David C. Zlesak, University of Minnesota Extension Educator
Rose acacia (Robinia hispida) is in full flower across Minnesota. It is a plant many people are unfamiliar with and are asking what it is. The abundant pendulous clusters of rosey pink, pea-shaped flowers makes it especially showy this time of year. Although it is native to the Southeastern United States and is often listed as hardy to zones 5 or 6, forms of it are perfectly adapted across Minnesota and do not suffer dieback. Although not readily for sale in the garden centers, once planted (typically shared among friends) it tends to persist. The amount of it therefore continues to increase across Minnesota landscapes.
Photo 1: Rose acacia flowers are showy and produced over an extended period. David Zlesak
It is an easy to grow plant because of its tolerance to poor soil and drought. Often it is seen growing on old farmsteads or along the roadside. The plant habit is somewhat open and airy because of coarse stems and its compound leaves. It typically reaches 8-10 feet in height. It suckers and spreads over time into thickets, which makes appropriate placement very important. Young shoots can easily be pulled if one is persistent, but if cultivated it is best to place it in a confined area or area where it can be permitted to spread. Stands of it in Minnesota typically do not set viable seed. Because of its vigor, it is recommended not to let it escape cultivation.
Photo 2: Rose acacia can grow into an open, spreading thicket. David Zlesak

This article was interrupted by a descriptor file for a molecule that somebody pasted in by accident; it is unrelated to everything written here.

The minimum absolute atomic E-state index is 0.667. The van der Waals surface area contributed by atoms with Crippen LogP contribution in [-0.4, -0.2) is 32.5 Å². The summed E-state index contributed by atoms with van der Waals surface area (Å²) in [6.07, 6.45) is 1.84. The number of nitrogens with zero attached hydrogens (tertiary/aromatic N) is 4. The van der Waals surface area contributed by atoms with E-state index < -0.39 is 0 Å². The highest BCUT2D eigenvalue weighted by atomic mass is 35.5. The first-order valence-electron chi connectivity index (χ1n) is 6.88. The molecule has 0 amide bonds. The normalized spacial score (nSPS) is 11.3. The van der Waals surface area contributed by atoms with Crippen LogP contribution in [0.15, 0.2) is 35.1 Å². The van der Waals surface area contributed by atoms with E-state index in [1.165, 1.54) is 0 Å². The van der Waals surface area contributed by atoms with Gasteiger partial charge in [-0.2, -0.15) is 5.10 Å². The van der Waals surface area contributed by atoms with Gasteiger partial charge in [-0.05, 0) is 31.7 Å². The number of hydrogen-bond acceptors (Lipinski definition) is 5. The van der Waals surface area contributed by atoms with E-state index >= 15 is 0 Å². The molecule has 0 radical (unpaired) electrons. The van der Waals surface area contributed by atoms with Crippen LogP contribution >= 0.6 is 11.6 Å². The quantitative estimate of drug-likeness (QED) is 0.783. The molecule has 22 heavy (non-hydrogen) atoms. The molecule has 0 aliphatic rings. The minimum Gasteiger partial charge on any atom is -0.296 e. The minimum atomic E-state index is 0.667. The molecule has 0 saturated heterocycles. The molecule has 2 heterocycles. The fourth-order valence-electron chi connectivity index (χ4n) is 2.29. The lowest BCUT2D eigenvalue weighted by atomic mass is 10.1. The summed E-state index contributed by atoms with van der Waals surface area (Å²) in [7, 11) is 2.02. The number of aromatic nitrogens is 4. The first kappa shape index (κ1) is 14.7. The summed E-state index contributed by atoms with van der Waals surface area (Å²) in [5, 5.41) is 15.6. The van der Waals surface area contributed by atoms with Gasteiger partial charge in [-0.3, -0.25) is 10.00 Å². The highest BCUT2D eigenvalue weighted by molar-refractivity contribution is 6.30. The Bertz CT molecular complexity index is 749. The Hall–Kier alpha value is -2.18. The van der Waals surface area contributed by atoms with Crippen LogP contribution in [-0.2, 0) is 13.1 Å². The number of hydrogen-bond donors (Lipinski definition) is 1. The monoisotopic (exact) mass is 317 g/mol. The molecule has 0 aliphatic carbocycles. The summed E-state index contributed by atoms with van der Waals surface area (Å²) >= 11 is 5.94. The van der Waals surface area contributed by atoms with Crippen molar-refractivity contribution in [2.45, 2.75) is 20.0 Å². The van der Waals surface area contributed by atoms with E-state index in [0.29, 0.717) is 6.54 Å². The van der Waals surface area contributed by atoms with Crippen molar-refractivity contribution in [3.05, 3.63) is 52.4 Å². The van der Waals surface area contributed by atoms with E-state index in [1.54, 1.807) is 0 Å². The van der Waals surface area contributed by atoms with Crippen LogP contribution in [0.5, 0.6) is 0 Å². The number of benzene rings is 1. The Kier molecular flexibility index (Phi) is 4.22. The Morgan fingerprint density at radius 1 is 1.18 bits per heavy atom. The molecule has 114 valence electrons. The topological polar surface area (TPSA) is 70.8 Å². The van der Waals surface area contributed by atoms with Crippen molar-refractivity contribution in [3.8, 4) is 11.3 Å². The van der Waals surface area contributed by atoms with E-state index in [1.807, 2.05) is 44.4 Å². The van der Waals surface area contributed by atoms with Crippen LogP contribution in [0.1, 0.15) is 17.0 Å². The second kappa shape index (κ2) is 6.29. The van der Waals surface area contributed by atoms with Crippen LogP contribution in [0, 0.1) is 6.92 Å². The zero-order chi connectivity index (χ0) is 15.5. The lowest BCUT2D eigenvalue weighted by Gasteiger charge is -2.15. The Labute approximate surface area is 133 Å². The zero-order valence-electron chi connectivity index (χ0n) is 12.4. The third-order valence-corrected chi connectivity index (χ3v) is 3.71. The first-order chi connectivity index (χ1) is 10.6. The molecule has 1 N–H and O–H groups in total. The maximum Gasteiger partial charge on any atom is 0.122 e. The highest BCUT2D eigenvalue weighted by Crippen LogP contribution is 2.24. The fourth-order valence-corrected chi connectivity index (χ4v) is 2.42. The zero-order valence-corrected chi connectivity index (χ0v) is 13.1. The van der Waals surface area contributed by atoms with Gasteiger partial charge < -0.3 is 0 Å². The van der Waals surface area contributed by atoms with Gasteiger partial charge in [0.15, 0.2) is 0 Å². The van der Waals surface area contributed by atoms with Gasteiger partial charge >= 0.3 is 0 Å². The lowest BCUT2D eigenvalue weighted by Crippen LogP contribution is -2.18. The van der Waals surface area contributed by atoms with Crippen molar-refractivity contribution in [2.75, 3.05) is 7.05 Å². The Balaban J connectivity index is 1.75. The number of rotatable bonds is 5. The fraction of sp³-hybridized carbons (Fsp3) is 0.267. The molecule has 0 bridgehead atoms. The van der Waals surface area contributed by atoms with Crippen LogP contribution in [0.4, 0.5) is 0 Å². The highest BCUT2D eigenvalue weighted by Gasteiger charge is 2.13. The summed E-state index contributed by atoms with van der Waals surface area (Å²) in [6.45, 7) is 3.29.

Other common names for rose acacia include hairy or bristly locust. This is because the stems are covered with soft bristles. It can set multiple clusters of flowers on each stem resulting in an extended bloom time.
Photo 3: This locust growing in Excelsior, MN is likely a hybrid of black locust and rose acacia. David Zlesak
Rose acacia is a species of locust and is closely related to black locust (Robinia psuedoacacia). Black locust is a full-sized tree that has clusters of white, pea shaped flowers. Crosses have been made between the two species and we can periodically find the hybrids for sale in garden centers such as 'Casque Rouge' and ‘Purple Crown’. The hybrids typically grow into smaller trees than black locust and have flowers that are soft to medium pink. The hybrids have typically been selected to have limited suckering. Both locust species and the hybrids can sucker, especially when the roots have been disturbed. Because of this they tend to be used sparingly in typical landscapes.